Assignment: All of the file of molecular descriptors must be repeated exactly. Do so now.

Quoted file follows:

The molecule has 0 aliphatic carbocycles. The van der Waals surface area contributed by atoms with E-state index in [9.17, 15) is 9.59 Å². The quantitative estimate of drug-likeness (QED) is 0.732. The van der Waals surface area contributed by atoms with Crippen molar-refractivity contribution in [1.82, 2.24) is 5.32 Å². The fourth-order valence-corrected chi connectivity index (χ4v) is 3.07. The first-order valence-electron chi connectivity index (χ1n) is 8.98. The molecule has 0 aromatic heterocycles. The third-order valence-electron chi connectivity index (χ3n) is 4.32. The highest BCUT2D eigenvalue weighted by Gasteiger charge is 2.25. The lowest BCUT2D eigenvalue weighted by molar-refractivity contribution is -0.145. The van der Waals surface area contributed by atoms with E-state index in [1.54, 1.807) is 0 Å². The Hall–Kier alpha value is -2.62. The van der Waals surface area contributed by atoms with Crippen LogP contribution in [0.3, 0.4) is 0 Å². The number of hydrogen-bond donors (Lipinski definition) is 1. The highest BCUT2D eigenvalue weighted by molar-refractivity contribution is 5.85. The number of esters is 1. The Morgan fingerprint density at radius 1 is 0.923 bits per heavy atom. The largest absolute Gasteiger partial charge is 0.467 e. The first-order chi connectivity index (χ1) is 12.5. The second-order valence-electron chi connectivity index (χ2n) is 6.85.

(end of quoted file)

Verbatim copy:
The molecule has 0 aliphatic carbocycles. The van der Waals surface area contributed by atoms with E-state index in [9.17, 15) is 9.59 Å². The quantitative estimate of drug-likeness (QED) is 0.732. The van der Waals surface area contributed by atoms with Crippen molar-refractivity contribution in [1.82, 2.24) is 5.32 Å². The fourth-order valence-corrected chi connectivity index (χ4v) is 3.07. The first-order valence-electron chi connectivity index (χ1n) is 8.98. The molecule has 0 aromatic heterocycles. The third-order valence-electron chi connectivity index (χ3n) is 4.32. The highest BCUT2D eigenvalue weighted by Gasteiger charge is 2.25. The lowest BCUT2D eigenvalue weighted by molar-refractivity contribution is -0.145. The van der Waals surface area contributed by atoms with E-state index in [1.54, 1.807) is 0 Å². The Hall–Kier alpha value is -2.62. The van der Waals surface area contributed by atoms with Crippen LogP contribution in [0.3, 0.4) is 0 Å². The number of hydrogen-bond donors (Lipinski definition) is 1. The highest BCUT2D eigenvalue weighted by molar-refractivity contribution is 5.85. The number of esters is 1. The Morgan fingerprint density at radius 1 is 0.923 bits per heavy atom. The largest absolute Gasteiger partial charge is 0.467 e. The first-order chi connectivity index (χ1) is 12.5. The second-order valence-electron chi connectivity index (χ2n) is 6.85.